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There are two main concepts in the type-safe API: a TypedPipe[T] which is kind of a distributed list of objects of type T and a KeyedList[K,V] which represents some sharding of objects of key K and value V. There are two KeyedList objects: Grouped[K,V] and subclasses of CoGrouped. The former represents usual groupings, and the latter is used for cogroupings or joins.

Generally, all the methods from the Fields-based API Reference are present with the following exceptions:
1. The mapping functions always replace the input with the output. map and flatMap in the Type safe API are similar to the mapTo and flatMapTo functions (respectively) in the Fields-based API. 2. Due to the previous statement, there is no need to name fields.

Chapters:

Interoperating between Fields API and Type-safe API

If you import TDsl._ you get an enrichment on cascading Pipe objects to jump into a Typed block:

  pipe.typed(('in0, 'in1) -> 'out) { tpipe : TypedPipe[(Int,Int)] =>
     tpipe.groupBy { x => 1 } //groups on all the input tuples (equivalent to groupAll)
     .mapValues { tup => tup._1 + tup._2 } //sum the two values in each tuple
     .sum //sum all the tuple sums (i.e. sum everything)
     .values // discard the key which is 1
  }

In this example, we start off with a cascading Pipe (pipe), which has the 'in0 and 'in1 fields. We use the method typed in order to create a new TypedPipe (tpipe). Then, we apply all of our functions on the TypedPipe[(Int, Int)] to obtain a TypedPipe[Int] which has the total sum. Finally, this is converted back into the cascading Pipe (pipe) with the single field 'out, which contains a single Tuple holding the total sum.

Converting pipes

  • To go from a pipe to a TypedPipe[T]: mypipe.toTypedPipe[T](Fields_Kept). Fields_Kept specifies the fields in mypipe that we want to keep in the Typed Pipe.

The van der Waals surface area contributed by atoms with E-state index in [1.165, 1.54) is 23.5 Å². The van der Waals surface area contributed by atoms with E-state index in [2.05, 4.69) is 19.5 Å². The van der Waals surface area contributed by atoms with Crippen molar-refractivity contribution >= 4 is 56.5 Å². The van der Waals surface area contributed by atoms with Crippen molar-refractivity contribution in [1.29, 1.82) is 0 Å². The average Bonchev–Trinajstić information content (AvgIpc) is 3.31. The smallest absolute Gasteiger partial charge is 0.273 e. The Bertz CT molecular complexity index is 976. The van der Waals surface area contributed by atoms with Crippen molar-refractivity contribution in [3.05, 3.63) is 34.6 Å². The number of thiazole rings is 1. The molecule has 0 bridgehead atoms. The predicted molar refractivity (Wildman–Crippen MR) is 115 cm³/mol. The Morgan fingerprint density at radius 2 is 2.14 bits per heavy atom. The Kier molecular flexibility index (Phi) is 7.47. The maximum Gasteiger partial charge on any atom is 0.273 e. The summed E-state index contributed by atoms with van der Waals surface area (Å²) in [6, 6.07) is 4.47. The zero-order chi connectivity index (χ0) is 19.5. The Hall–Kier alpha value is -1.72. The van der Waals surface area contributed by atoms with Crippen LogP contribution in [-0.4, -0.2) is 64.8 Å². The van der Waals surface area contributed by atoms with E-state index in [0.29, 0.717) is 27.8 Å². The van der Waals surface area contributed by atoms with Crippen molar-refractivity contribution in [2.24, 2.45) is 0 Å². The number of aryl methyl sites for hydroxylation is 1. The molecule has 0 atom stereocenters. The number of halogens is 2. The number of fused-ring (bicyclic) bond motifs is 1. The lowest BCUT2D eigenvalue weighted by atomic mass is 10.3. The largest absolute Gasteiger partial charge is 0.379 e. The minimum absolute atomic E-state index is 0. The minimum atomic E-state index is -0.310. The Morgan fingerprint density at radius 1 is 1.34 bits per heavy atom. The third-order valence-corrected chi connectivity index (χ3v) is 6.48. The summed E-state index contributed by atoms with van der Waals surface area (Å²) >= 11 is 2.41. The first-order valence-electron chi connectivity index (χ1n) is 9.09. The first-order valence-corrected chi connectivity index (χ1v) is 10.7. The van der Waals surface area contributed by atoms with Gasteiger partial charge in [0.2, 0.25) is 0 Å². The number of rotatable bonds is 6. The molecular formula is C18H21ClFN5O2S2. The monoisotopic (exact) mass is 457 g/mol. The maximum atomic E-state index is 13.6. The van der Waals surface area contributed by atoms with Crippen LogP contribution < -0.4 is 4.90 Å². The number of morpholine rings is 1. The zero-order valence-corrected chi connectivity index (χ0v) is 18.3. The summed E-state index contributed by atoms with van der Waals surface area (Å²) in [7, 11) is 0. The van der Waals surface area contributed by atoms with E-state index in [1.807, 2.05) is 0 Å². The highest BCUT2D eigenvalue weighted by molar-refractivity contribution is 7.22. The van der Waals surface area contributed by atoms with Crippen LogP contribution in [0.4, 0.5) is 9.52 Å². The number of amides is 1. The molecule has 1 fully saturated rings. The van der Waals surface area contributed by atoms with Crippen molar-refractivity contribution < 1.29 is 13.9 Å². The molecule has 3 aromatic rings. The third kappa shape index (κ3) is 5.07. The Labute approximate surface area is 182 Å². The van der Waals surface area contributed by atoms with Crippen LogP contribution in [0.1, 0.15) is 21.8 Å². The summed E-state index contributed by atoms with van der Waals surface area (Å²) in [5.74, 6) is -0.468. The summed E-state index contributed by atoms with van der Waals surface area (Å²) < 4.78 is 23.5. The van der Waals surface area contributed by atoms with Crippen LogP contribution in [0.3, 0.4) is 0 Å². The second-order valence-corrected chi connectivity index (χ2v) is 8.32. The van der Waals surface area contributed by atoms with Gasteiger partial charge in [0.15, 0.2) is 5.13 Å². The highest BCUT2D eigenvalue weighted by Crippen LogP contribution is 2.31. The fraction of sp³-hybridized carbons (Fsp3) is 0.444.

• To go from a TypedPipe[T] to a pipe: myTypedPipe.toPipe(f: Fields) method. Since we go from a Typed to a cascading pipe, we actually need to give names to the fields.

Example:

import TDsl._

case class Bird(name : String, winLb : Float, color : String)
val birds : TypedPipe[Bird] = getBirdPipe
birds.toPipe('name, 'winLb, 'color) //Cascading Pipe with the 3 specified fields.
birds.toTypedPipe[String, String]('name, 'color) //Typed Pipe (keeping only some fields)

Advanced examples:

import TDsl._

case class Bird(name : String, winLb : Float, hinFt : Float, color : String)
val birds : TypedPipe[Bird] = getBirdPipe
birds.toPipe('name, 'color)

val p : TypedPipe[(Double, Double)] = TypedTsv[(Double,Double)](input, ('a, 'b)).toTypedPipe[(Double, Double)]('a, 'b)

TypedPipe[MyClass] is slightly more involved, but you can get it in several ways. One straightforward way is:

object Bird {
  def fromTuple(t : (Double, Double)) : Bird = Bird(t._1, t._2)
}

case class Bird(weight : Double, height : Double) {
  def toTuple : (Double, Double) = { (weight, height) }
}

import TDsl._
val birds : TypedPipe[Bird] = TypedTsv[(Double, Double)](path, ('weight, 'height)).map{ Bird.fromTuple(_) }

Map-like functions

map

def map[U](f : T => U) : TypedPipe[U]

Converts a TypedPipe[T] to a TypedPipe[U] via f : T => U

case class Bird(name : String, winLb : Float, hinFt : Float, color : String)
val birds : TypedPipe[Bird] = getBirdPipe
val britishBirds : TypedPipe[(Float, Float)] =
  birds.map { bird =>
    val (weightInLbs, heightInFt) = (bird.winLb, bird.hinFt)
    (0.454 * weightInLbs, 0.305 * heightInFt)
  }

flatMap

def flatMap[U](f : T => Iterable[U]) : TypedPipe[U]

Converts a TypedPipe[T] to a TypedPipe[U] by applying f : T => Iterable[U] followed by flattening.

case class Book(title : String, author : String, text : String)
val books : TypedPipe[Book] = getBooks
val words : TypedPipe[String] = books.flatMap { _.text.split("\s+") }
//Example that uses Option. (either an animal name passes by in the pipe or nothing)
animals.flatMap { an =>
  if (an.kind == "bird") {Some(an.name)} else None
}

filter, filterNot

Filters out rows.

filter

def filter(f : T => Boolean) : TypedPipe[T]

If you return true you keep the row, otherwise the row is ignored.

case class Animal(name : String, kind: String)
val animals : TypedPipe[Animal] = getAnimals
val birds = animals.filter { _.kind == "bird" }

filterNot

def filterNot(f : T => Boolean) : TypedPipe[T]

Acts like filter with a negated predicate - keeps the rows where the predicate function returns false, otherwise the row is ignored.

case class Animal(name : String, kind: String)
val animals : TypedPipe[Animal] = getAnimals
val notBirds = animals.filterNot { _.kind == "bird" }

collect

def collect(f : PartialFunction[T,U]): TypedPipe[U]

Filters and maps with Scala's partial function syntax (case):

case class Animal(name : String, kind: String)
val animals : TypedPipe[Animal] = getAnimals